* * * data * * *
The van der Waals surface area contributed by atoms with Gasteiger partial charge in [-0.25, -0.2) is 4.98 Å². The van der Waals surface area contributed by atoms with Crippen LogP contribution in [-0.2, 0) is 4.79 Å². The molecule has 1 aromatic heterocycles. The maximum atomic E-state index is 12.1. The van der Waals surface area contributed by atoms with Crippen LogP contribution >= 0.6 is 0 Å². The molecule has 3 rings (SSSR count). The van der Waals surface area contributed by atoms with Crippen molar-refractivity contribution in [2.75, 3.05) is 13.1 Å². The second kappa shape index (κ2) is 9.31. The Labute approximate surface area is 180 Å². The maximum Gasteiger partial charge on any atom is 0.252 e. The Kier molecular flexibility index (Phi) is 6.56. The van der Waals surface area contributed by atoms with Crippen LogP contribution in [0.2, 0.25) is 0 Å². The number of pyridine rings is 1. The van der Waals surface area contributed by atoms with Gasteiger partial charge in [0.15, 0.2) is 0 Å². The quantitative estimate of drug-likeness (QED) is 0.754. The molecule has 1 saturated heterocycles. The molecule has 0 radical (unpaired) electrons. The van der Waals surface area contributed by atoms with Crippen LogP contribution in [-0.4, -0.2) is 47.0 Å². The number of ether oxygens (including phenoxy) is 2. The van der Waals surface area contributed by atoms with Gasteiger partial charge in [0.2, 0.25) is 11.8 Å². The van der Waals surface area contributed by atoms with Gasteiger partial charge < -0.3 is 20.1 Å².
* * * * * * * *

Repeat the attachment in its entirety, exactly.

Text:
The van der Waals surface area contributed by atoms with Gasteiger partial charge in [-0.25, -0.2) is 4.98 Å². The van der Waals surface area contributed by atoms with Crippen LogP contribution in [-0.2, 0) is 4.79 Å². The molecule has 1 aromatic heterocycles. The maximum atomic E-state index is 12.1. The van der Waals surface area contributed by atoms with Crippen LogP contribution >= 0.6 is 0 Å². The molecule has 3 rings (SSSR count). The van der Waals surface area contributed by atoms with Crippen molar-refractivity contribution in [2.75, 3.05) is 13.1 Å². The second kappa shape index (κ2) is 9.31. The Labute approximate surface area is 180 Å². The maximum Gasteiger partial charge on any atom is 0.252 e. The Kier molecular flexibility index (Phi) is 6.56. The van der Waals surface area contributed by atoms with Crippen LogP contribution in [0.2, 0.25) is 0 Å². The number of pyridine rings is 1. The van der Waals surface area contributed by atoms with Gasteiger partial charge in [0.15, 0.2) is 0 Å². The quantitative estimate of drug-likeness (QED) is 0.754. The molecule has 1 saturated heterocycles. The molecule has 0 radical (unpaired) electrons. The van der Waals surface area contributed by atoms with Crippen LogP contribution in [-0.4, -0.2) is 47.0 Å². The number of ether oxygens (including phenoxy) is 2. The van der Waals surface area contributed by atoms with Gasteiger partial charge in [0.2, 0.25) is 11.8 Å². The van der Waals surface area contributed by atoms with Gasteiger partial charge < -0.3 is 20.1 Å².